The Power of 10,000

Employers concerned about their workforce’s ability to adapt to changes in the business environment (competitors, technology, etc.), may benefit from development strategies that acknowledge and leverage the innate abilities of their employees’ brains. A dive into brain functioning research illuminates what drives employee behaviors and capabilities on a deeper level.

CHC Theory asserts that human intelligence originates in different regions of the brain and may be divided into two broad categories:

  •  Fluid intelligence is related to problem-solving, reasoning, abstract thinking;
  •  Crystalized intelligence is the accumulation of facts, figures, experiences, and knowledge over time.

The interplay along the neural pathways between fluid and crystalized drives intelligence: new information is evaluated, interpreted and sorted by the brain based on past experiences, accumulated facts, and feelings. This brain activity drives human behaviors and the choices made in all aspects of life, including the workplace.

For quickly changing business environments, where emergent conditions disrupt accepted norms, fluid intelligence is especially prized over crystalized intelligence, which is linked to the past. Some studies find that fluid intelligence decreases as the brain ages; however, recent neural plasticity research indicates that new neural pathway growth is possible throughout life. When properly stimulated and challenged, the human brain has the capacity to maintain vigorous fluid intelligence and the ability to adapt to changing conditions and master new skills.

Additional studies indicate new neural pathways in the brain are created as a result of “effortful learning” of skills such as learning a new language or how to play a musical instrument. A salient finding is repetition; an estimated 10,000 repetitions of a desired skill are needed to achieve mastery.

What implications might these brain research results have for employers who seek to maximize employee performance and organizational effectiveness?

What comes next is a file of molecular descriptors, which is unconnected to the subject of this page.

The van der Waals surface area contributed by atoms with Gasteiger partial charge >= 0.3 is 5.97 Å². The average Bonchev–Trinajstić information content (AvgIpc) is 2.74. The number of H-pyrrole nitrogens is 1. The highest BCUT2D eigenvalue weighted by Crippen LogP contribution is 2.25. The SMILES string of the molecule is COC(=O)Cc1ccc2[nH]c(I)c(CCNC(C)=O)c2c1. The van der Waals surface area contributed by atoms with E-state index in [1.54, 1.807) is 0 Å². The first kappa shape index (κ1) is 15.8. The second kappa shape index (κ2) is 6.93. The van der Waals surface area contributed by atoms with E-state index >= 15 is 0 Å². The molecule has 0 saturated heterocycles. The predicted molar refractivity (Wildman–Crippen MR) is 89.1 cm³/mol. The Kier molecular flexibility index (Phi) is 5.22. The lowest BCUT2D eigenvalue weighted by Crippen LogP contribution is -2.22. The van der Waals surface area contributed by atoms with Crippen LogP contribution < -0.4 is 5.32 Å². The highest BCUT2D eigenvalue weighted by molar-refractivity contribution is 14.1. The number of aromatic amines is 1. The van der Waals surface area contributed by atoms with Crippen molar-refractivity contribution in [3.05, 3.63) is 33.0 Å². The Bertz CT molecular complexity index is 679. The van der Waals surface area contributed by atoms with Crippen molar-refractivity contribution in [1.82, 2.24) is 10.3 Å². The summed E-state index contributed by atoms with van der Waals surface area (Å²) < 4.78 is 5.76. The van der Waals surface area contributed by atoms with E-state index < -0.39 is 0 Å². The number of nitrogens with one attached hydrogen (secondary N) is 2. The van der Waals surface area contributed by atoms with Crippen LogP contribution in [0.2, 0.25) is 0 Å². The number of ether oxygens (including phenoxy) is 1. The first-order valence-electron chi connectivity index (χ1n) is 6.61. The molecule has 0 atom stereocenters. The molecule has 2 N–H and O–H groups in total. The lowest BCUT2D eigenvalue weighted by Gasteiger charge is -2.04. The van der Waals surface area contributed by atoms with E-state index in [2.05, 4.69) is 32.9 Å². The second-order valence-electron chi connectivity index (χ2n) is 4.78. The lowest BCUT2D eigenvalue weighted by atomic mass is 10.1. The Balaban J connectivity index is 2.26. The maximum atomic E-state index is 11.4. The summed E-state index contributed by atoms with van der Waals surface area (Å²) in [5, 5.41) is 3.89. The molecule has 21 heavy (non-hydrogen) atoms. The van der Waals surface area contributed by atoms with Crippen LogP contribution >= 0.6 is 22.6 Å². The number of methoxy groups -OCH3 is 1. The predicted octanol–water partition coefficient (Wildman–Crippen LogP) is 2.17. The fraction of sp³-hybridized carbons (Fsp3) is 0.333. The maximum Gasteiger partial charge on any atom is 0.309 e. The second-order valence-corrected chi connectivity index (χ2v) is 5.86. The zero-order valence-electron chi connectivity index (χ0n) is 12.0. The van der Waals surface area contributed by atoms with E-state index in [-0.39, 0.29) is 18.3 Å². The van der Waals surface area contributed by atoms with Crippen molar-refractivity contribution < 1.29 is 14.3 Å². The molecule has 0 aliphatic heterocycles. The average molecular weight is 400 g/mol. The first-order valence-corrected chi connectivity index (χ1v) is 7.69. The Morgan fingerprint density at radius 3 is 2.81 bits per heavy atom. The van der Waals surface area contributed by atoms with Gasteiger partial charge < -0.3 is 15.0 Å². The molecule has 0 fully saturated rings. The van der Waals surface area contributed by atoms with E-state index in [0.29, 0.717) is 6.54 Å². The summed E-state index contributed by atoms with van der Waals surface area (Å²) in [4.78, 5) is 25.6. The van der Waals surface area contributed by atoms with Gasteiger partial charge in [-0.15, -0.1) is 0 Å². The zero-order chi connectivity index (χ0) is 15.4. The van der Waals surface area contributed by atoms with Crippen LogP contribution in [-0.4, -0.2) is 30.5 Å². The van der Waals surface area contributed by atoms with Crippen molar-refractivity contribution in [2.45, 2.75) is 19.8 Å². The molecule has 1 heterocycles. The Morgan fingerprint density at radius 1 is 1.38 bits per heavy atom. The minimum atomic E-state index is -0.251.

• Underperformance by any employee is in part the result of crystalized intelligence: learned behaviors from previous experiences that have been reinforced through subsequent acceptance, approval or inaction. Thus, from a brain-centric perspective, repetitive efforts are needed to reverse the impact of life experiences that fostered undesirable behaviors. It is not realistic to expect immediate skill mastery after sending employees to one class; that is only the start.
  • Organizational effectiveness arguably results from the performance of individual employee brains; as such, sustained and repeated effort is needed to support fluid and crystalized intelligence throughout the organization. For sustained improvement, an organization must identify ways to systematically and frequently reemphasize the value and necessity of desired skills and attributes.

Although these efforts are not mandated by employment law, the law of supply and demand may necessitate such an approach. The war for talent in many marketplaces requires employers to maximize existing employee capabilities, especially their brains. Learning moments of all types (class, workshop, retreat, conference) are but the start of a journey toward improvement that takes many steps–perhaps 10,000.

Employers Council members may access a variety of resources to maximize employee performance and organization success, including classes, consultation, coaching, and more.